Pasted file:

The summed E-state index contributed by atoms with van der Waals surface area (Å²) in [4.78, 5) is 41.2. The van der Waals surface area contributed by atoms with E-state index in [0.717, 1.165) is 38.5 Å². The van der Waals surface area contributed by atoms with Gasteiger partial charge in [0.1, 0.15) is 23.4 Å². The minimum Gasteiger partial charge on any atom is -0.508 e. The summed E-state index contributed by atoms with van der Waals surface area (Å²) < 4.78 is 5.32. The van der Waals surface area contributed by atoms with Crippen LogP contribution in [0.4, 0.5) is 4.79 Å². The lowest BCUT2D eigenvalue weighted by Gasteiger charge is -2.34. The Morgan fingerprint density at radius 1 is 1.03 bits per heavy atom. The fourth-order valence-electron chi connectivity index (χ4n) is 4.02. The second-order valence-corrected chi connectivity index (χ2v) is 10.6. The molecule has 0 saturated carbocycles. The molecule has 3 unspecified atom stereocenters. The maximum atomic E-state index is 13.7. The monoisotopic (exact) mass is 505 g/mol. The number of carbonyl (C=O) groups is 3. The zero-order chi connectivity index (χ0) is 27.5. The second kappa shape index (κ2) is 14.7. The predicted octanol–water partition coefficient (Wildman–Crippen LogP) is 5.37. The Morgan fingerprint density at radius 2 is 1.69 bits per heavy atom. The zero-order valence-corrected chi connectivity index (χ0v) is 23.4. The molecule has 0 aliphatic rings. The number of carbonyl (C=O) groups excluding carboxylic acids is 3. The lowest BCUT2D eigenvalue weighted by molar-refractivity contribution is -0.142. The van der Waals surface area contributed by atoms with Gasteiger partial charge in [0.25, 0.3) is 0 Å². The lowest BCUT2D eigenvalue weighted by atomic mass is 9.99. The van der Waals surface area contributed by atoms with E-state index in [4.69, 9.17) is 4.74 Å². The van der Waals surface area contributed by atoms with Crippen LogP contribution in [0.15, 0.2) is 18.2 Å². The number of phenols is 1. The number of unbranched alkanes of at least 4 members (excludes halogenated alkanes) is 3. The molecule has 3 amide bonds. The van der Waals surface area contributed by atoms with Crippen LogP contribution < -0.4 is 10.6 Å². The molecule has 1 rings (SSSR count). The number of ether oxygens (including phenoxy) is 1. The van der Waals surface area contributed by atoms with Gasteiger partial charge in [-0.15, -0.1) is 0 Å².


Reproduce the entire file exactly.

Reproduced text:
The summed E-state index contributed by atoms with van der Waals surface area (Å²) in [4.78, 5) is 41.2. The van der Waals surface area contributed by atoms with E-state index in [0.717, 1.165) is 38.5 Å². The van der Waals surface area contributed by atoms with Gasteiger partial charge in [0.1, 0.15) is 23.4 Å². The minimum Gasteiger partial charge on any atom is -0.508 e. The summed E-state index contributed by atoms with van der Waals surface area (Å²) < 4.78 is 5.32. The van der Waals surface area contributed by atoms with Crippen LogP contribution in [0.4, 0.5) is 4.79 Å². The lowest BCUT2D eigenvalue weighted by Gasteiger charge is -2.34. The Morgan fingerprint density at radius 1 is 1.03 bits per heavy atom. The fourth-order valence-electron chi connectivity index (χ4n) is 4.02. The second-order valence-corrected chi connectivity index (χ2v) is 10.6. The molecule has 0 saturated carbocycles. The molecule has 3 unspecified atom stereocenters. The maximum atomic E-state index is 13.7. The monoisotopic (exact) mass is 505 g/mol. The number of carbonyl (C=O) groups is 3. The zero-order chi connectivity index (χ0) is 27.5. The second kappa shape index (κ2) is 14.7. The predicted octanol–water partition coefficient (Wildman–Crippen LogP) is 5.37. The Morgan fingerprint density at radius 2 is 1.69 bits per heavy atom. The zero-order valence-corrected chi connectivity index (χ0v) is 23.4. The molecule has 0 aliphatic rings. The number of carbonyl (C=O) groups excluding carboxylic acids is 3. The lowest BCUT2D eigenvalue weighted by molar-refractivity contribution is -0.142. The van der Waals surface area contributed by atoms with Gasteiger partial charge in [0.25, 0.3) is 0 Å². The lowest BCUT2D eigenvalue weighted by atomic mass is 9.99. The van der Waals surface area contributed by atoms with E-state index in [4.69, 9.17) is 4.74 Å². The van der Waals surface area contributed by atoms with Crippen LogP contribution in [0.15, 0.2) is 18.2 Å². The number of phenols is 1. The number of unbranched alkanes of at least 4 members (excludes halogenated alkanes) is 3. The molecule has 3 amide bonds. The van der Waals surface area contributed by atoms with Crippen LogP contribution < -0.4 is 10.6 Å². The molecule has 1 rings (SSSR count). The number of ether oxygens (including phenoxy) is 1. The van der Waals surface area contributed by atoms with Gasteiger partial charge in [-0.15, -0.1) is 0 Å².